The Courier News from Blytheville, Arkansas on April 30, 1946 · Page 4
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The Courier News from Blytheville, Arkansas · Page 4

Blytheville, Arkansas
Issue Date:
Tuesday, April 30, 1946
Page 4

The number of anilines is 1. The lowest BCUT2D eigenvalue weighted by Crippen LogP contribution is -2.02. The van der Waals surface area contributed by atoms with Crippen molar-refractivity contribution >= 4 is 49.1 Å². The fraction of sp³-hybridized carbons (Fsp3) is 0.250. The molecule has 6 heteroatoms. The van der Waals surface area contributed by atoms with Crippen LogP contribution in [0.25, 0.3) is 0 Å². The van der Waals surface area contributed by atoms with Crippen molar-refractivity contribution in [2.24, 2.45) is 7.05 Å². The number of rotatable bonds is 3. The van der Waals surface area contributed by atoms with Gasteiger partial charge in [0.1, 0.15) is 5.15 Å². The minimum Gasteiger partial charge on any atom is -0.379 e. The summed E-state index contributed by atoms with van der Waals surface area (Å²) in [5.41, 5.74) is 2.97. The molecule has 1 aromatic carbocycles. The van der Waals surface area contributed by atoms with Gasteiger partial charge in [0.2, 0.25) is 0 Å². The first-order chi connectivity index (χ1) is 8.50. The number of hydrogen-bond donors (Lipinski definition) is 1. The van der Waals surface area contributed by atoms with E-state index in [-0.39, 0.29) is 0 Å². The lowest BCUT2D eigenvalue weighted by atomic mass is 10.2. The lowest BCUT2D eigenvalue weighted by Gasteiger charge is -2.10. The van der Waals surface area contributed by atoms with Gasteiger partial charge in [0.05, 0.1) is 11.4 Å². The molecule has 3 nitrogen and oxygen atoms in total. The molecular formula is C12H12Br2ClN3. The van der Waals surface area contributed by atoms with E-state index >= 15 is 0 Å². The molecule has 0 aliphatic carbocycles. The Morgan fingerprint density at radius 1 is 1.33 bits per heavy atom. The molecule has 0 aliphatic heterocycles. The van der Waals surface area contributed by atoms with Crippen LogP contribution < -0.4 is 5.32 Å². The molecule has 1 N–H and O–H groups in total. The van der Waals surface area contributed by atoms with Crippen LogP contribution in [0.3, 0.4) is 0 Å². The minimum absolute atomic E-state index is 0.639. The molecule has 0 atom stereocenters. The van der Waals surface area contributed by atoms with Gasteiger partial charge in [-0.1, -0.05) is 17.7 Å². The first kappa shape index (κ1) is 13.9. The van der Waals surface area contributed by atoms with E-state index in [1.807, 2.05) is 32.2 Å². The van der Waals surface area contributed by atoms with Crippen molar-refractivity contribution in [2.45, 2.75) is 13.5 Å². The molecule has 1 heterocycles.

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jtAGEVOUi BLYTHEVILLE (AKK.) COUJUKK NKWS BLTTHKVILLB OOURIEB NZW8 '"' So* IfetkMMl AtfwrtMav ,'jiriUUee' Wttmcr CO, H*v Talk. Cbk*co, D»* oatt. Attenta. MenpUl. Pubbbed Ata BnUrwl M Hoood eta« tattut at UM po«t- ','offK». it Mytbertlte, ArkuM, under M* of Ooo- , October 8, U1T. Oared bf UM UUted Prw <;....„ ., BUB8CRIPTXOM RATBB •••'•By carrier In UM eUj of 'iuburt»n town Vhaw OUTicr ulaed. *>c per wwk. or Me pn month. .^J^vBMA wttblB » ndiw o( 40 rnlwi. «U» per j'yp»f7'l2.00 forWmaoth*. tl.00 for three month*; . by null ouUld* H mil* me, «IO.W per rtu , oayable In •dTUice. r "JFhe Forgotten Man j A ypar lias passed since Adolf J Hitler disappeared from the world's ( view. He died:in -the ruins of Berlin, • his associates said. Probably it is so. '}•.Thus the civilization- which hc almost I destroyed was cheated of its vengeance. ; Yet the end which overtook him is ncr- ; haps more just and fitting than a trial t bpfere humanity and death ii|X)ii thn • gallows would have been. '-.i^'For-Adolf Hitler, the man, was a ..nincompoop, an insignificant creature • without mental distinction or physical ' gTaiKlciir. A.s a political hypnotist, a.s • (he incarnation of a national depravity, | he was an earth-shaking tyrant who ! scourged thc world with a pack of j bloodthirsty hellions at his heels. But J us a man, he was nothing. i Hitler's sense of the theatrical wcndd » have been offended by his death. It J was" an' 'anti-climax devoid of any dra- | mafic" impact. He, the destroyer, was ; swallowed up and forgotten in the dc\ sti'uction that he created. The dissohr J tion of his country (which he willed) • and the triumph of his enemies (which i he could not prevent) completely over- i shailowecloh" is "personal demise. '. Perhaps they still speak of Adolf J Hitje^ in Germany. ( His name keeps J cropping -up 'at the Nuernberg trials, j where his posthumous role is that of | scapegoat • for his captive hcnchmon. --But elsewhere Adolf Hitler, the man, .."is all but'forgotten, t The name which millions ot" his vic- t tims cursed is seldom spoken. Thc ) death ..for which millions prayed was { reported/ "disbelieved, then gradually acccptifc'^i^JtYiih >.' tiiirdly more than a sigh of relief, the troubled world moved on. But that troubled world cannot for| get Adolf Hitler's legacy. It is like the I lingering complications of an acute ill} ness..- The attack that, caused them has , passed from conscious memory. I 'So''men today arc trying to piece .j together the broken fragments of a • world which Hitler bcriueathcd. They • are largely conscious of thc task at ' hand, "of ' suffering and misery tin| precedented in history, of the difficulty .} of building peace even with the ghast- t— !y souvenir.s of war all about them. And that is Adolf Hitler's triumph. His ghost .still walks the earth. It surveys the ruin which, if he could not have world rule, he desired and decreed. 1'erlwps we should remember more vividly the Adolf Hitler of the plastered forelock, the bulging eyes, the Chaplin mustache, (lie narrow shoulders, and the chubby hips. For if the people of the world and their stales- men do not now create an international atmosphere of peace and contentment and trust, another Adolf Hitler can come forward as the spark which will tout)) off the i.usi tfi-ciit witr. Butter, Not Guns (on butler) cent," says "The Army sot-asides may ran^e up lo 20 ])or the United Press in a story on the possibility of our sendinj; fats and oils to I he underfed people of other lands. We hope that the estimate will prove to be incorrect. The Army, with its demobilisation rate ahead of schedule, is Hearing the point where its personnel will represent little more than t per cent of the conn- try's population. A requisitioning of 20 per cent, or even f> per cent, of the butter supply would he ridiculous. Man can live by bread alone, at least for a time, if lie has lo. To tfive the hungry people of (he world enough bread for .survival is the most immodi- ato and pressing problem today. But wheat alone is not bread. Whcitl and water make paste, not food. There must be fids and oils to go wilh the grain which j.s being sought so frantically. Tin; American soldier and the American civilian tan and should be fed ade<|ualely. Hut. (lie Quartermaster Corps is now buying for a smaller force. The danger of loss of foodstuffs by enemy action is past. Army buying must be scaled down to a reasonable proportion. For the Army and all the rest of us are now engaged with a war against hunger, a war that—lo reverse Herman n Goering's slogan—must, be won with such things as butter, not guns. TUESDAY, APRIL 30.' liMC SO THEY SAY Mortcru developments in society seem lo be placing iiiiinlstiiknlily n hisher ami higher I'ri'iiiiiii,, 011 u u . curly identification inxl cnrchil (raining of high-grade intellects in nil (ields — Dr. M. II. Tryltoii. Natlonnl Hesenich Council. » « » The Scnute does not know i\ny more nbout the foreign jioltry or the united States D)nn do niiy flli citizens thnt you could go out niicl pick up ou Ihe street,—Sen. Kenneth S. Wherry (R) o[ Nebmskn. * » • In our desperate need we venture to druw attention to the fn c (. Mint, with the prospect of n bumper crop, (his country can nfforrt to reduce substnnlinlly Us (wheat) carryover of lour million Ions nud make the qunntily snvcd immediately available lo India. -Indian food delegation to U. S. and Cnnnda. stepped in. "Glad you've got two pairs of oars, 1 ' she sail!. ;Klllc' *vi ^«11icr j Jc»ve f ! , wlie . r Elll*. e hm* m-M(1i«r. She aitd y 1lie'Kai«« Mhid. ^%'pirK (» to fiikr Jo^l t» mn- fnr l>«tffr ftfcnotiMC, he STonvi ou--niv n»fct>T i marsh, or Ellic out in thc boat, ""tomho"" Vii" "" | racin S lo l )ick l 'l> a 1)ivc ! I'cforc the. tide or wind carried it away. If that keeps up," said "they'll have their limits before noon. 1 Debby shook her head. "The tide will be driving them out of there any time now. "That's right; so it will." had come over from the er blind, and for the first ITLLIE was out in Ihe boal. asain, t.imo in her "life Debby fell awk-I down to thc west of the Mea- w'ard and--seli-conscious with Bart dosv. "He's goiiyf to have a tough Tffyhia'n. And'of course he had to row back against that wind," Bart '''""' ~" away, "Bow do you like I said. --.— : — . ,^* ' Debby nodded, watching Ellie, ?jShe : kept her head ttrried away and suddenly there was a cwisli fcorn him, so hfTcouldn't sec her of wings over their heads and lace, and her. fists .were working 1 three ducks that had come from ins;*; her mittens, "He's nice," she Debby's side swung loiv over the 1 foV 15 " 1 '' ."•'•' [blind. The two of "them shot to- Bart jipdded.'"Good guy. Good-jgethcr, at the tails of the disap- heafUd-guyi 1 know. I lived wilh pearing birds, and again only one hiftrfor two years:" • •• of thc tlirce dropped. "He scruinteo"qut at the Meadow, j "Gosh, I'm sorry." Debby blew as,see much through the smoke out of her barrel. "1 •e scud that swept across the bay. (was watchin' Ellic there." jo, the bow pointing diagonally >• Jrtitftward, creeping half-crab *rtdB~ to-ward the Meadow under fcllic's short, monotonously rhyth- £u'c^sfr.6kes. Then, dimly, she had •™•>— th«m' walking about, "«'- 'But I Tell You There Ain't No Sich Animal!" * IN HOLLYWOOD; By KKSKINK JOHNSON NKA Staff C'orresiKmUent HOLLYWOOD. April 30 (NBA) — Parkyakarkus. has dropped 20 of the 40 pounds lie's trying to .shed (or his return to the screen Chuckle on n Universal studio cnK shoot: '"She Meant No Harm'— Weather Permitting." The former of course, Is the title of i\ new fllm Phil Terry strikes back at those gossips wao are saying that he much delayed Joan Crawford's divorce because of outlandish properly .settlement demands. He waived all right to any community property hi Joan's divorce suit. read the book." liubinstein reflected for a brief moment. "I guess you're right." he blushed. "Ye:;, 1 guess you are a very shrewd and intelligent producer." Our Katie Is going glamorous. La Hepburn wears five filmy nen- ligees for her lovc'-makiiiK with Uob Taylor in "Undercurrent." . . . Carmen' Cavallaro's recording of "Warsaw Concerto" has passed Hie million mark in sales. . . . No type casting here: Newcomer Richard Norris. a former Kansas radio announcer, plays the role of Abie in "Abie's Irish Rose." He's an Irishman. . . . Rudy Vallee just Eddie sank a fortune into Palm Springs real estate. LAZY, KOMANTIC SMOKK The prop man on the set of "The Razor's Edge" labeled hi:; smoke pots, stored in a large box. "Contents—100 La/y Romantic Smoke Generators." l,amar Trotli's script has Ty Power. 1 ; and Grne Tlerncy walking down a street in Paris hand in hand, "with the chimneys smoking lazily, romantically in the dusk." Promised and hoped for i Rochester) Anderson's impersonation of Prank Sinatra in M-O-M's "The Showoff." .... Vcroiiicb Lake's next will be a western. "Ramrod." opposite Joel McCrca. • • • The new Gary Grant-Shirley Temple film. "Bachelor and Bobby Sox," sounds like /mi. QUICK MENTAL REVERSAL A few weeks ago. while in New York, William Perlberg, who is producing "Forever Amber," sal next to Arthur Rubinstein at a dinner party. The conversation turned to | ... books, and Rubinstein (old of his | Cuci Abbot and l.ou difficulties in buying a copy n i, :ul ' spending $:IO(>,000 Kathleen Winsor's novel. He Costell'J the I.ou finally got one. he and felt let down. "The producer who bought Angeles. The oihcr day they went down it." lo see how things were progross- ic expounded, 'tl.'j most fj:upid ' inii on Ihe construction. They were man. How can lie make a pictur-: immediately mobbed by a crowd of St?" When he slopped for'of kid.s imhnprc.sscd by "the host of breath, perlbcrK introduced him- workmen and steam shovels. All .• self, saying: "You've been talking they did was follow Bud and Lou ahout me. I'm the guy who botigSi 1 - around, bi'^uiiiii for bubble yum. 'Forever Amber.' and I'll tell you The boys dished it out to the kids why. It's because people like you , at the cornerstoiiL'-tayini; ceremony. *. WASHINGTON COLUMN Businessmen In Business Ellie Bart climbed out of the blind "If they'd come from my side. l'<i have missed them the same way,' he said cheerfully. "I was watching them too. 1 Now that the tide was in, he had to use the boat to pick up thc i setting the;dccoys and Joel bailing dead bird, and on his way in l-.c 1 the fink-box,"And after a lew min- reset one string of the decoys uto» they had disappeared below I towing it in nearer shore. When thejlevel at the grass, and it was I he got back to the beach, Dcbb> Sharp to rerflember just where in was standing there waiting fo ;lhejo«e unbroken line of meadow I him. "Look," she said, smiling in they were. .- • credulously, "Ellie's lost an oar o "pdn'.C ~tet .that they're getting something." W mo|j(i"shoplini then we arc," Bart turned and stared. "We' ;*aid Bart - . ,. j'll be damned. Ellic, ot all pco , It v.'?sn't long, though, before pie!" , they, fiegan ,to hear shooting from I As they watched, he drifted rap ] out. on the .Meadow. In the high idly out into the middle of th wind th« reports of the shots were | bay. Soon he was lar to thc we surt*jsj»* 1 y faint, • distant, muffled booming, but U>ejr cone more and-more often, and.through the j'tCokT'sce.Jotl or Ellie aloes the «Ui< o'f the faint gray spo of the Meadow, in the mist. "This may not be so funny Burl said. j Debby pushed the boat off cuid' ]>.\HT already had the boat turned around. Debby, silting in thc forward rower's scut, slipped her jacket off mid picked un the other oars. Bart rowed like Kllio did and it was easy to keep stroke wilh him. Suddenly Debby slopped rowing. "Unrt!" He didn't break the rhythmic of his stroking. "Yeah?" "How about Joel?" lie looked at her over his shoulder, scowling, and she was loaning her oars. "W r e gol to tin to the Meadow lirsl," she said. "Look, it'll take us an hour lo gel back there from where Kllie's boat is, against that wind. And the tide will be covering the Meadow long before lhal." Bart continued to go through the motions of rowing, without itling any power inlo it. "By od." he said aflcr a moment, "I less you're right." He pointed the bow up to winrt- ard ot thc Meadow, and Debbj nild see he was pulling harder id he was grunting as he applicc 10 pressure to each stroke. When they pot to the Mcadov oel had thc decoys in the sack, ml hc heaved them into thc how. he water was already up near his >oot-tops. Bart nosed the boat inlo thc rass. "We'll wade around the Moadow and tow the boat." he ,iid. and there was urgency in 1m •oiec. "He tiuickci- than rowing." "That's what I figured," Debby aid. She grabbed a handful of narsh grass, holding the boat in o shore. Bart was clambering out over he side. "Then I'll drop you and loci over on thc mainland." "Drop Joel," said Debby. "I'm going- back wilh you." She climbed out aflcr him. N'o sense in lhat," Bart said. He was up at the bow, towing the boat with the anchor-line, and she was wading between the boat and thc shore, holding it olt with her hand. "I'll have to give Ellic that pair of oars, so you'd just be dead weight coining back—<md it's coming back that counts." .(To Kf Continued). WY 1'ETKIl KDSON NKA Washington Orn-siiondt'iil WASHINGTON. April 30. I NBA I —Brlg-.-Gcn. Albeit J. Browning is IcuvitiB his $10.000-a-ycar govern- on I post on May 1. to lake ;l job lying 12 times that, much a.s di- ctor of purchases for the Ford fotor Company. This marks the end of what look- t like a pretty good thing in the epartment of Commerce -the pre- cnce of a practical businessman ho knew both government and in- ustry Inside and out. serving as lircctor of Domestic Commerce and eally trying to do something for usiness besides Issuing a lot of tot-too-useful statistical hunclouls. As General Browning goes ba<:k 3 private industry, he admits rankly lhat relations between bus- nessmen and government were irobably never worse. This bad re- ntlonshir. is based on a number of ntsunderstnnctmgs on both sides. Businessmen, says Hrowning, have he idea that people who inhabit Vnsliingtoii are entirely different. rom people who live in the of the country. Fundamentally, hey aren't. They have thc sain ears, worries, and ambitious. And illy businessman who comes Washington to work for thc government Is not necessarily a Nc Dealer. WASHINGTON WA.S ONCE "ALIEN TERRITORY" TO HIM General Browning recalls the :ime he came to Washington. carH in 1341. As he K ot off the train. In- had (he feeling lhal Ibis wasn't ils country. It was Democrnli country. As h|> registered at the hotel, he lind the feeling thai everyone in the lobby know ras a Republican, lip was prcsidrui oi united Wnll]>apei- of Cliiciu:n and was just beginning lo ;:(•; into the hip money after coining up through Montgomery Ward. In the five years lie has been ii Washington. 'l5ro\vning has been collected wilh (he old Oflire •>! Production Management, the Wai Production Board, and the W;IT _ Hc ended up a bru;;i dicr-gcn'cral in charge of and renegotiation and terminalio; conliacls. Early this year, lie ranio over U the Department of Commerce 1111 dor Henry Wallace, in Ihe be lhat there was a real job lo hi done by government for bUMii' 1 .'He slill thinks so. lie is pivun up not because of any disc-oui '-.*•-;< mem nor because of any diffcrc-in'' of opinion wilh Secretary \Vnlb.-i 1 They gel a'oiiE: surprisingly considering their different b;u;-; grounds. Browning has ronie to Innk t\ Wallace as a sound confervatui Many of th^ big business U:r:i which Browning h;t.s :\dvoc:'.!i'ci Mirh as an incentive tax for Industry, and more en on selMnp, to maintain "lull v lion-have been taken up M\ backed strongly bv Wallace OI KICIAI.S OON'T OFTI..V SFK THE RHillT PKOI'I/K The ;iMi:tl pntlei'n in iio\-crn:noiv. -^a>'s Browninp. Is for the rxrrmur at the top lo surround htni.vll with a number of britzhi \\niiii; men. They're smart enoiitth. inn they Just haven't had the experience lo know what makes bi;-'.:iis, or th c country run. The infhien.'r that these young men h:ivc on chief is tremendous, and wh.u pens is that the chief is i,i ; i > shut off from people who omUl hitn opinions thai he oii!:lii tn in shaping his policies. nen and s r n n believes, are mnniL loneliest men in Washington people who ought lo see lhr-\- ; do. crackpots get in. :> Ihe really top men of in k afraid to eome in ami their ideas. Instead. niiisti-rs, and oil en they serve only tin 1 most vocal minorily. If busi- nrsMiK-n knew Washington belter, they woitUln'i make the mistake of k'Uing these ^roups rcjjrest .tlu'in cxclusi\'cly. fiii'ial Browning says he'd like o M-e a h\w pc'nnittitig business to put some of it.s best men in government, industry paying thc difference between the low government salary scales and what these men \iould earn in private life. That way. government could get the benefit of service from the lop men in industry, rather tlnill relying on (he second-raters whom business might warn, to pawn off on government. The largest masonry structure over erected is the Grand Coulee Dam on thc Columbia River. I Arabian Minister A»»Y IIORIZONTAI/ 1,7 Tictured jj' Arabian dip••' loinal, 12 Learned 13 Avoided 15 Italian river IS Smell u ,';-«vi 18 Merit. ^"^' 19 Male sheep 21 One time 23 Indistinct 2(i Papal cape 4 The gods R Particle G Conducted 7 Flowerless plant 8 Morindin dye n Strange 10 Girl's name 11 She 12 Babylonian deity 14 Debit note (nb.) 24 Blood vessel 25 Insert Ti Love 28 Sweetheart 29 Expunge 17 Hawaiian bird 37 His country- 20 Near men are 38 Of the thing 39 Toward 40 Hurry 22 Symbol for cobalt 30 Charged atom 2 3 He is Saudi 31 Drone bee Arabia's 42 Trim minister to the U. S. 43 Transpose (ab.) 44 Kind of fuel 45 Symbol for tantalum 4G British account money 47 Aeriform fuel 40 Born 51 Through 52 Art (Latin) 53 Registered nurse (ab.) 55 Id est (ab.) 57 Be quiet! leave Hie job to trade niifi lobbyists. The Inulc associations serve i 32 Railroads (ab.) 33 Eggs 34 Saintc (ab.) '35 Legal point 36 Turkic tribe 39 At that place 4 1 Lease 44 Genus of grasses 45 Roman garment 4 8 Sea eagle 50 Mast 54 He comes ; from Saudi THES CURIOUS WOWJ& SLACK. WIDOW GETS ITS NAME PRO.V\ THE FACT THAT THE FEMALE IS &L0.5SY .AND SHE USUALLY EECCWES A W/OOU/S30K AFTER THE MATINS TIME, DUE TO THE CUSTOM OF 5G His is an country 58 Properly item 59 Anesthetics VERTICAL 1 Arrival (ab.) 2 Sol 3 Embellish Out Our Way BvJ.R. Williams SAV, MV HEART TROUBLE AMP RHEUMATISM ARS &ONE, OR. 1 COULDM'T CLIMB LIKE THIS.' IT'S SOME WATER. WE'VE DRUNK-- EM, WES. YAP O' THIS COMT1MUITY OUT O' VOU AM' WE'LL TIE VOL) OMTO A PACK MULE—WE'RE. GOIW B.'\Ckl HOME. AW GO TO HAltS DM MY HEAD-- WORTH MILLIONS RAINFALL RANSES PROA\ 5 INCHES ANNUALLY IN SQWE O 500 IN OTHERS. T. M. fitc. t'. 1 CAT. OFF. WHERE'S -GLMER? AKSWKIj; .Mesa Verde National Park, in soullnvcsl Colorado. •NEXT: Wicrc you cun forget Hie law of gravity. SIDE GLANCES LEFT FOR. [HE FUTURE )ur Boarding House with Ma}. HooDle WAY,T\v\IGG EXPtCHNSG A VISITOR, A MRS/DEPLFNSTeR, WHO IS LABORING UMDERTHE DEL'JSIOM A HOUSE X FOR HER 19 FERR6T1MG GOT AMOWER BIG CASE , SO \MILL YOU ANJO CftLM HER. FEARS \MVTiA COOL LOGIC 2 THM'S A\^FULLV MICE OF VCO, HNDlMG ME A PORCOPIMETO -—-BUT 1^- THE L ftDV THlMV<?> TriE HOUSE is HfMji^rer),LOGIC cfXLTOHER SAROMGS TO ESKIMOS/ OtiTIMG WOULT3 DO US AIL 'Tin so liiippy iloar ilot-lor is h;K'l; from [lie- Army- now J .J'." s>V' si)iHc_^.yni|);ii)iy when 1 describe my